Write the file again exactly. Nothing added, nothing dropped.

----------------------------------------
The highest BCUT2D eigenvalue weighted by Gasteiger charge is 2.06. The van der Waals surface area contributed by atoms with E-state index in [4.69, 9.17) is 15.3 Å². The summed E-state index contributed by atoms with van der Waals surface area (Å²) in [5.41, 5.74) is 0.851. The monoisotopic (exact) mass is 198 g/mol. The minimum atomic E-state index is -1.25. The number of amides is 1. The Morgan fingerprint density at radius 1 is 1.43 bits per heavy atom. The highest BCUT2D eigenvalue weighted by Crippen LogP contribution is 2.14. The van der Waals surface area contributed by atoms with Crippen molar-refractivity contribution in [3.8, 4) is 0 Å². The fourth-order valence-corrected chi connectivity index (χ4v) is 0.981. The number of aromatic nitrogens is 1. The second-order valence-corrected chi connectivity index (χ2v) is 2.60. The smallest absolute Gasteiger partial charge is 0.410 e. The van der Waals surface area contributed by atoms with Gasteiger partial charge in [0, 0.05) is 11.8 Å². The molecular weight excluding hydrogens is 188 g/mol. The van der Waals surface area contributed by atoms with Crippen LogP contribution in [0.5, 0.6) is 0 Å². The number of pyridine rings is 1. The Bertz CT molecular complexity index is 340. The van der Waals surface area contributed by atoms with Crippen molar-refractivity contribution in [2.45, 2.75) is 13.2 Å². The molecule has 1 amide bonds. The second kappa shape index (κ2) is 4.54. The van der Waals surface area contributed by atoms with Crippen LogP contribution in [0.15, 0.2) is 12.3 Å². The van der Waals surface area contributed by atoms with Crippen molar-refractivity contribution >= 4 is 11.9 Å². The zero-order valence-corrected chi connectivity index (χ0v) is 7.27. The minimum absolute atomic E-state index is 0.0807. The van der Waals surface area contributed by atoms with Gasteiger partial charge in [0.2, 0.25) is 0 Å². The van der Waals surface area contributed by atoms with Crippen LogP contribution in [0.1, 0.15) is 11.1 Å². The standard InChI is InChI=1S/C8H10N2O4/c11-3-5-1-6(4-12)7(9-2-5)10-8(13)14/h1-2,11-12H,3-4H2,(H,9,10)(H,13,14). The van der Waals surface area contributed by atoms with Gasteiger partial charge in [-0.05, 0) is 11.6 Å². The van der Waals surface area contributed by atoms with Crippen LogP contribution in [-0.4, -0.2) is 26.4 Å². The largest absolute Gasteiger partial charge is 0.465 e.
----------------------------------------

The highest BCUT2D eigenvalue weighted by Gasteiger charge is 2.06. The van der Waals surface area contributed by atoms with E-state index in [4.69, 9.17) is 15.3 Å². The summed E-state index contributed by atoms with van der Waals surface area (Å²) in [5.41, 5.74) is 0.851. The monoisotopic (exact) mass is 198 g/mol. The minimum atomic E-state index is -1.25. The number of amides is 1. The Morgan fingerprint density at radius 1 is 1.43 bits per heavy atom. The highest BCUT2D eigenvalue weighted by Crippen LogP contribution is 2.14. The van der Waals surface area contributed by atoms with Crippen molar-refractivity contribution in [3.8, 4) is 0 Å². The fourth-order valence-corrected chi connectivity index (χ4v) is 0.981. The number of aromatic nitrogens is 1. The second-order valence-corrected chi connectivity index (χ2v) is 2.60. The smallest absolute Gasteiger partial charge is 0.410 e. The van der Waals surface area contributed by atoms with Gasteiger partial charge in [0, 0.05) is 11.8 Å². The molecular weight excluding hydrogens is 188 g/mol. The van der Waals surface area contributed by atoms with Crippen LogP contribution in [0.5, 0.6) is 0 Å². The number of pyridine rings is 1. The Bertz CT molecular complexity index is 340. The van der Waals surface area contributed by atoms with Crippen molar-refractivity contribution in [2.45, 2.75) is 13.2 Å². The molecule has 1 amide bonds. The second kappa shape index (κ2) is 4.54. The van der Waals surface area contributed by atoms with Crippen LogP contribution in [0.15, 0.2) is 12.3 Å². The van der Waals surface area contributed by atoms with Crippen molar-refractivity contribution >= 4 is 11.9 Å². The zero-order valence-corrected chi connectivity index (χ0v) is 7.27. The minimum absolute atomic E-state index is 0.0807. The van der Waals surface area contributed by atoms with Gasteiger partial charge in [0.2, 0.25) is 0 Å². The van der Waals surface area contributed by atoms with Crippen LogP contribution in [0.1, 0.15) is 11.1 Å². The standard InChI is InChI=1S/C8H10N2O4/c11-3-5-1-6(4-12)7(9-2-5)10-8(13)14/h1-2,11-12H,3-4H2,(H,9,10)(H,13,14). The van der Waals surface area contributed by atoms with Gasteiger partial charge in [-0.05, 0) is 11.6 Å². The van der Waals surface area contributed by atoms with Crippen LogP contribution in [-0.4, -0.2) is 26.4 Å². The largest absolute Gasteiger partial charge is 0.465 e.